I haven’t had much access to the computer lately, so I’m a little bit behind on my posts! But I haven’t forgotten the beautiful things from Day 14! On that day, I drove to Connecticut to spend about a week there, visiting my brother and a number of friends in the area. As I got on the interstate, I realized that I haven’t driven on the highway since December, when I last returned home after a trip away! That made me realize that I really do live out in the country!
I have to say, it felt a little bit like I crossed an international border somewhere along the way! As I drove, there were lots of little things that reminded me of the different culture I was entering. My nose registered a foul, acrid smell, and my brain remembered that those are called fumes, and they happen on highways. I heard a strange noise overhead and suddenly realized it was a helicopter. The shock absorbers on my car reported happily that the roads were actually smooth, not heaved by frost as they had been up north, and I got excited when I saw grass that was actually green! I began to see people of different races, and felt again the excitement of a blending of cultural history and perspectives. When I stopped at a store, I heard a flood of Spanish around me (which reassured me that the language I’ve been breaking my brains on for the past few months is in fact still in use, although nary a word is heard in my corner of the woods).
A lot of people talk about how the pace of life is more frenetic in the city, and I must say I did notice that, along with the fact that people don’t seem to take much thought to smiling at the people around them. There was none of the neighborly interest that people in the country take in their customers, or fellow shoppers. In fact, there is a general air of distrust (this corresponds with the fact that I felt impelled to double check that my car doors were locked when I came to a stoplight in the city.)
But then I ducked into a bagel shop. A bagel is my favorite meal on the go, because it’s quick, cheap, and delicious. That day, it also taught me a lesson. The bagel shop owner was the only person there, a short, slight, grey-haired fellow. After much deliberation (it’s hard to make any choices regarding food when you like everything), I gave him my order, and he set about toasting the bagel and spreading it with lox and cream cheese. As he handed me the bag and watched me get ready to leave, he leaned against the counter by his shop window, as though he was getting ready to take up his solitary vigil until the next customer arrived. It was a gesture of leisure, and perhaps of loneliness, and made it easy to stay a few minutes in hopes of a chance to share good news with him.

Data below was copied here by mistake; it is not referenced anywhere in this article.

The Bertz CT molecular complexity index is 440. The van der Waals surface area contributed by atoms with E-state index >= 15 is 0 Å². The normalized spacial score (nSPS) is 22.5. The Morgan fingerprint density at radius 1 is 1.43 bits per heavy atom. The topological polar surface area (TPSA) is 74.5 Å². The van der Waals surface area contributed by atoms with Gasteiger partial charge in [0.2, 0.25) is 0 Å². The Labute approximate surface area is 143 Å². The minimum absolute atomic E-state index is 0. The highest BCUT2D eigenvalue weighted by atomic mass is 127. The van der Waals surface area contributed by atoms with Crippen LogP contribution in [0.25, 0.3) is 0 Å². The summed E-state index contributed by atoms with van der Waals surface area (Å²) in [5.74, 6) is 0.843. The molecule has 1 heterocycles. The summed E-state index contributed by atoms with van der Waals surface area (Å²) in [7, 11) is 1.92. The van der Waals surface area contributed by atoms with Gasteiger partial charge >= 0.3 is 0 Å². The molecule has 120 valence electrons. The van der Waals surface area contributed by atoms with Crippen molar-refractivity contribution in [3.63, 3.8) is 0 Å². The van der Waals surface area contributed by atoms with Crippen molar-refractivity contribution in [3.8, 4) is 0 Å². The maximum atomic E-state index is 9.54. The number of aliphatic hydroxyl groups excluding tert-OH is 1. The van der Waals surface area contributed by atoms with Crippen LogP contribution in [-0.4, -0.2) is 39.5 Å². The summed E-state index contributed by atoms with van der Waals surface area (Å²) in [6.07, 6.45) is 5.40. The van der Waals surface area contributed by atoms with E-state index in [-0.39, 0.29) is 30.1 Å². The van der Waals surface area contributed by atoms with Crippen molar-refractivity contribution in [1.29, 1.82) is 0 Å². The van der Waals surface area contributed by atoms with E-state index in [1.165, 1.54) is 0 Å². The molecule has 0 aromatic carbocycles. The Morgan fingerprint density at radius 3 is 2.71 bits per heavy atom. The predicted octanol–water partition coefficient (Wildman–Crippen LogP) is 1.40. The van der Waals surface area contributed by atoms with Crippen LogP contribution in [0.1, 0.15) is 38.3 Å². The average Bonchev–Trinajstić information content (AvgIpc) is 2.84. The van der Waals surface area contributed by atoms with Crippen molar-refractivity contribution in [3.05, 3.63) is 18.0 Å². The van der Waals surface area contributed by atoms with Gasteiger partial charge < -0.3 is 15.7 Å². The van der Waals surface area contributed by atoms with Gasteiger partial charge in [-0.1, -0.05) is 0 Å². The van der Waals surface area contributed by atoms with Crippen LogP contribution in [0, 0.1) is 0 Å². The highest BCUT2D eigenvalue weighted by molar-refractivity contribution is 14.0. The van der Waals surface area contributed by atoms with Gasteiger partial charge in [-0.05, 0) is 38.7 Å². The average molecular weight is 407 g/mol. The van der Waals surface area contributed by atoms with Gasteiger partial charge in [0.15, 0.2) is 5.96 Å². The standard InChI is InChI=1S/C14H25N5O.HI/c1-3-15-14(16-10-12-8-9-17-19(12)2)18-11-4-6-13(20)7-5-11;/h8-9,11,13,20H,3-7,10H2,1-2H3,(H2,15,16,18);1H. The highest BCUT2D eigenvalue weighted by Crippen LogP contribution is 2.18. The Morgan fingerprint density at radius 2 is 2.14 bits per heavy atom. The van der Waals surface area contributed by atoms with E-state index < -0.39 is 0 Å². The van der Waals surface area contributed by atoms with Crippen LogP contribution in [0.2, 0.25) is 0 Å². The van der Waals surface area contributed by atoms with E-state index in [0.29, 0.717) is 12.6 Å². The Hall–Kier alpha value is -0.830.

Somehow or other, we got talking, and the rush and swirl of the big city was entirely shut out of the quiet shop. He began telling me how he used to be a bus driver, and had travelled all over the States and even into Canada. He talked about mountains, and lakes, and all the beautiful scenes he had visited. He made a gesture with his hands to signify a collar around his neck and said, with his slightly broken English, “Now I feel like a dog, just going this way, and then that way.” He had done bus routes to a town near where I live, and he said he liked it up there. The people were friendlier, life was slower and less expensive. I had to agree.
But as I chatted with him in the quiet shop, I learned that busy, hurried, rough cities are not composed of busy, hurried, rough people. Instead, they contain plenty of people who spend life like a dog on a chain, trying to eke out a living and find a meaningful existence at the same time. They might be friendly if they only had a friend with a little time to listen. They’re not city people after all. Just people.
I got a mighty good bagel and an interesting conversation, plus a valuable lesson, for only $2.50. But I was able to leave him with something of much more value, the message of life and liberty through Jesus Christ. He was God, incarnated as a man who grew up in the country and lived in a city, bringing the message of hope to people of every background. He said, “Come to me, all who are weary and heavy laden, and I will give you rest….and you will find rest for your souls, for my yoke is easy, and my burden is light.” (Matthew 11:28-30)
And there are weary people, and heavy laden, in every town, city, tent, and log cabin, of the world.